NEW YORK — Treetop southpaw Henry Owens made his big league debut in the House That Jeter Built Tuesday night.
He gave up a run on two hits and a walk in his first inning — a 33-pitch grind that featured a visit from the pitching coach and a phone call to the bullpen. He was at 51 pitches after two innings.
But the big lefty settled down. He set down 12 Yankees in a row and took a 2-1 lead into the sixth inning. After allowing a single and a double, the rookie was relieved by Robbie Ross Jr., who promptly gave up the lead. The bullpen allowed 10 runs as the Yankees beat the Red Sox, 13-3.
But make no mistake, Owens, who threw 59 of his 96 pitches for strikes, delivered on the big stage.
Owens could be a good major league starter. Maybe more than good. But like every other player in the Red Sox system, he is over-valued because he is working for a franchise that believes its own myth like no other franchise.
In addition to promoting the fallacy of annual contention (at the end of this year, the Sox will have won a playoff game in only one of the last seven Octobers), the Sox always believe they are going to improve because they seem to think they are smarter than everybody else. They can’t part with any of their prospects because all of them are too darn good.
This only works to a point. It’s great to hold on to Xander Bogaerts and Mookie Betts. But is Blake Swihart really untouchable? Owens? Brian Johnson (now on the disabled list with a bad elbow)? Jackie Bradley Jr.? Deven Marrero? Rafael Devers? Manuel Margot? Javier Guerra?
Back in the old days, the Sox would consider it OK to give up a prospect to get an established major leaguer. Pedro Martinez was acquired from the Montreal Expos for top prospect Carl Pavano and Tony Armas Jr. Theo Epstein loved Anthony Rizzo and Casey Kelly, but he bit the bullet and traded both for Adrian Gonzalez.
While we’re at it, let’s remember that rising star Hanley Ramirez was dealt to the Florida Marlins when the Red Sox really wanted and needed Josh Beckett (Mike Lowell was a throw-in who turned out to be World Series MVP in 2007). That’s a good example of a deal that helped both teams.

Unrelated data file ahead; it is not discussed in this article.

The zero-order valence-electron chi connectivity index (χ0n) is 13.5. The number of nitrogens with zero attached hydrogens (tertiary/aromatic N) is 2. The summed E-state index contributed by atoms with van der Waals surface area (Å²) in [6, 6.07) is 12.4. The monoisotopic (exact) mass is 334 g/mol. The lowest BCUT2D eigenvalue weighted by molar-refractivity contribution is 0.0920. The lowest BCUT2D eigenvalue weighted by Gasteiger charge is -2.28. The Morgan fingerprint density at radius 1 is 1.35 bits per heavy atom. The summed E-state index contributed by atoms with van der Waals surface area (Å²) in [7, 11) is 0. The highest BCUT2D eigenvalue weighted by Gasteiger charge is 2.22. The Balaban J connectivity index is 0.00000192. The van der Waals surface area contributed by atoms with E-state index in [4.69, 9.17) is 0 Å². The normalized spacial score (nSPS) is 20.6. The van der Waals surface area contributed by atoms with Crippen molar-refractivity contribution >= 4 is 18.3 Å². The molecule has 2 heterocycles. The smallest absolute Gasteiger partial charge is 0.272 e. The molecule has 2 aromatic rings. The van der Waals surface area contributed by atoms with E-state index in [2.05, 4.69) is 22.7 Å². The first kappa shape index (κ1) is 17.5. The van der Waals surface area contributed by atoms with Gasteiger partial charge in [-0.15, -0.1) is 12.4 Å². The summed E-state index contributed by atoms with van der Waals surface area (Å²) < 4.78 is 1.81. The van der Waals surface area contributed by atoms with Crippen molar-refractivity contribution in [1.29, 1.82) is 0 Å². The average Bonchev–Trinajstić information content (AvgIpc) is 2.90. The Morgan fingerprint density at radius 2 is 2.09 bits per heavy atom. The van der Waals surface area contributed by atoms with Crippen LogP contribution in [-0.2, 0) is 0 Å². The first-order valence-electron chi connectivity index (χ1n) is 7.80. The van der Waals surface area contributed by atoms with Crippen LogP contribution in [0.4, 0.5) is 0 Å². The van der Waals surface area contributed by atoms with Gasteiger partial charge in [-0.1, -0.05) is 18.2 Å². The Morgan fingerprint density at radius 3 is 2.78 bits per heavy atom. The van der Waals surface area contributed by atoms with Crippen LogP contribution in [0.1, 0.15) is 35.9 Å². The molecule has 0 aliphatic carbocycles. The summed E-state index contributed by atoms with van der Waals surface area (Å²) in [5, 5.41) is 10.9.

No more. The Sox can’t deal their precious prospects. They waited too long on the likes of Ryan Lavarnway, Anthony Ranaudo, Michael Bowden, and Brandon Workman. The one guy they moved on — Jose Iglesias — is still up for debate.
Boston’s organizational self-delusion is emboldened by a local media that over-hypes minor league talent (the “Juan Bustabad Effect”), and a national brigade of “experts” who annually love Boston prospects more than life itself.
Seriously. ESPN know-it-all Keith Law last month said the Red Sox have “the best farm system in baseball.’’ During spring training, Baseball America — the bible of analytics cultists — ranked the Sox farm system No. 2 out of 30 franchises.
Going into Tuesday night’s play, Boston’s Triple A and Double A teams were an aggregate 50 games under .500. Pawtucket was slogging along at 44-65 while Portland was 40-69. We all know that winning games is not the mission of minor league teams, but this wretched performance says something about the greatest farm system in baseball.
Here’s more unfortunate truth. It’s been 10 years since the Red Sox scouted, drafted, and developed a pitcher who became an All-Star with Boston (Clay Buchholz, 2005 draft). It’s also 10 years since the last position player in this category (Jacoby Ellsbury, 2005).
Maybe Henry Owens is next. Along with Bogaerts and Betts.
But the facts are the facts. Whether it’s evaluating their big league club or their farm system, Boston’s self-awareness problem persists: The Red Sox are almost never as good as they think they are.